sg-crest A Singapore Government Agency Website
Official website links end with
Secure websites use HTTPS
Look for a lock () or https:// as an added precaution. Share sensitive information only on official, secure websites.

VTU v VTV [2021] SGHCF 28

Outcome: Applications dismissed.


1 The Wife filed a relocation application to bring the children of the marriage (“the Children”) back to Malaysia. At the time of the hearing, the Children have been residing in Malaysia for around 9 months. In response, the Husband opposed the Wife’s relocation application and applied for the return of the Children.

Court’s Decision:

2 The court dismissed both the Wife’s and Husband’s respective applications. The Children were allowed to still remain in Malaysia with the Wife for the time being, pending the ancillary matters hearing. The Wife was ordered to pay the costs of both applications.

3 In determining whether relocation applications should be granted, the welfare of the child is paramount consideration. The reasonable wishes of the primary caregiver are important, as a child’s welfare is closely linked to the happiness and well-being of the primary caregiver, but not decisive. The court may still disallow the application if it is unreasonable and done in bad faith. The tension is between upholding the reasonable wishes of the relocating parent and the child’s welfare in maintaining a relationship with the left-behind parent. However, the concern that the relocated children will have less access and interaction with the left-behind parent is also not determinative if relocation is in the welfare of the child: at [12].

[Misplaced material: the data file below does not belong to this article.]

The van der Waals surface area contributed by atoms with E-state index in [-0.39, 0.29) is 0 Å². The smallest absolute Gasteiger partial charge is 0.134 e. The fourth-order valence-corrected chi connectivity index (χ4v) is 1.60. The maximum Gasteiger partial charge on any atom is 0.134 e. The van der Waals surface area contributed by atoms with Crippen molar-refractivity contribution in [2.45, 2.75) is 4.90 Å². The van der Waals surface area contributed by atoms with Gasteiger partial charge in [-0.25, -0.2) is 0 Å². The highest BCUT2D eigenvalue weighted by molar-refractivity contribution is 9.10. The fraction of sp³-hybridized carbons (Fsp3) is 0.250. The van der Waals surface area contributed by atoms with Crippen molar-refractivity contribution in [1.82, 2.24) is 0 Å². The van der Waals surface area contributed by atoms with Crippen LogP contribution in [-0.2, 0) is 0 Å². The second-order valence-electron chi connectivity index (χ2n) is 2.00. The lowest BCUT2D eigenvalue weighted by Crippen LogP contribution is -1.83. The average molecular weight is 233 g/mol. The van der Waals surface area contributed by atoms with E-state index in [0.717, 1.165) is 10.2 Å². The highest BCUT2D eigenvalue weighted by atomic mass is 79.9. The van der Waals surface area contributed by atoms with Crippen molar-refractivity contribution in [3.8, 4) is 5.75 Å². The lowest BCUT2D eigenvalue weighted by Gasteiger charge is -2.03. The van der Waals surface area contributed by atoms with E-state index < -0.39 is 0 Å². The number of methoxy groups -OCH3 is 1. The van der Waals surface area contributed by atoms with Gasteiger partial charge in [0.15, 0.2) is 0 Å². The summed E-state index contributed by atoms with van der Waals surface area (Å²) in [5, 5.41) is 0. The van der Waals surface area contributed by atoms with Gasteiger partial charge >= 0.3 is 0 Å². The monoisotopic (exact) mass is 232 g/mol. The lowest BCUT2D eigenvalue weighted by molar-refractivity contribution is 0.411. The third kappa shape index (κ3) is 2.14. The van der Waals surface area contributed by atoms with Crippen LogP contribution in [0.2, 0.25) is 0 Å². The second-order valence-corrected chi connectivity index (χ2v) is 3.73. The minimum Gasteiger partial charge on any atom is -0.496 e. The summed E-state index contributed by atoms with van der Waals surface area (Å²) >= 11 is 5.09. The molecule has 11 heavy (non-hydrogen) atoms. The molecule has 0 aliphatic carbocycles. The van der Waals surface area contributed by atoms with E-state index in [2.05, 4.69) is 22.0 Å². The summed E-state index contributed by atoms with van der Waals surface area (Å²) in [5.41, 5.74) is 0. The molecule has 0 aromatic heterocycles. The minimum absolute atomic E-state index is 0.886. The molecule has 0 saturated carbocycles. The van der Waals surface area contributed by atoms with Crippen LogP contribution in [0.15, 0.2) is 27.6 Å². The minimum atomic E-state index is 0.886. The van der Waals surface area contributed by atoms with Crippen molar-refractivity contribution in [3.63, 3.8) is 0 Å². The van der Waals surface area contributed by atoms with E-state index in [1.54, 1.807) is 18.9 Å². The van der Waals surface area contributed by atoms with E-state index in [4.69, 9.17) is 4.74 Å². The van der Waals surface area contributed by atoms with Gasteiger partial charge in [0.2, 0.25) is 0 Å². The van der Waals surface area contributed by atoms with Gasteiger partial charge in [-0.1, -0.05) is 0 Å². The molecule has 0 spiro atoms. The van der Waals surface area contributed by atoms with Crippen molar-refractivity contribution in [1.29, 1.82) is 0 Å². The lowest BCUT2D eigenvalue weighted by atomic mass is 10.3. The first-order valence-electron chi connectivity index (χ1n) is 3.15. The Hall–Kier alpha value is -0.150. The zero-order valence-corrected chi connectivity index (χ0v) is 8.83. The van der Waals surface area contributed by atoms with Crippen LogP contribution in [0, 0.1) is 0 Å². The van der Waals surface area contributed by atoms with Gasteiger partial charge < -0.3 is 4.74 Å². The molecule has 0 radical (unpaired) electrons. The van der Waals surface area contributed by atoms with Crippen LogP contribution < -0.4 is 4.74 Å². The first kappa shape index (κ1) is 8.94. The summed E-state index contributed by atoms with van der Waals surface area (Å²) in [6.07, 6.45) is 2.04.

4 The order for joint custody means that in matters concerning the major aspects of a child’s life such as where the child should be located, there must be consensus, failing which, a court order. The relocation should not take place before such consensus or court order is obtained. Section 126(3) of the Women’s Charter 1961 states that no person shall take the child who is the subject of a custody order out of Singapore except with the written consent of both parents or the leave of court. Even if a parent has legitimate reasons to relocate, they do not give that parent the freedom to unilaterally decide to relocate their children: at [14] and [16].

5  A parent who unilaterally decides to relocate their child without seeking the consensus of the other parent or a court order will be liable for criminal and civil sanctions, including returning the child to Singapore and paying costs for court applications. Depending on the facts, such a breach may also be considered an act of kidnapping: at [14], [15], and [18].

6 While it may not be temporarily in the interest of the child to make an order for his/her return to Singapore, it is open for both parties to make fresh applications with regards to relocation and care and control at the hearing of ancillary matters: at [13], [15], [17] to [18].

The full text of the decision can be found here.

This summary is provided to assist the public to have a better understanding of the Court’s judgment. It is not intended to be a substitute for the reasons of the Court. All numbers in bold font and square brackets refer to the corresponding paragraph numbers in the Court’s judgment.

Subject Matters: General children issues

Share this page: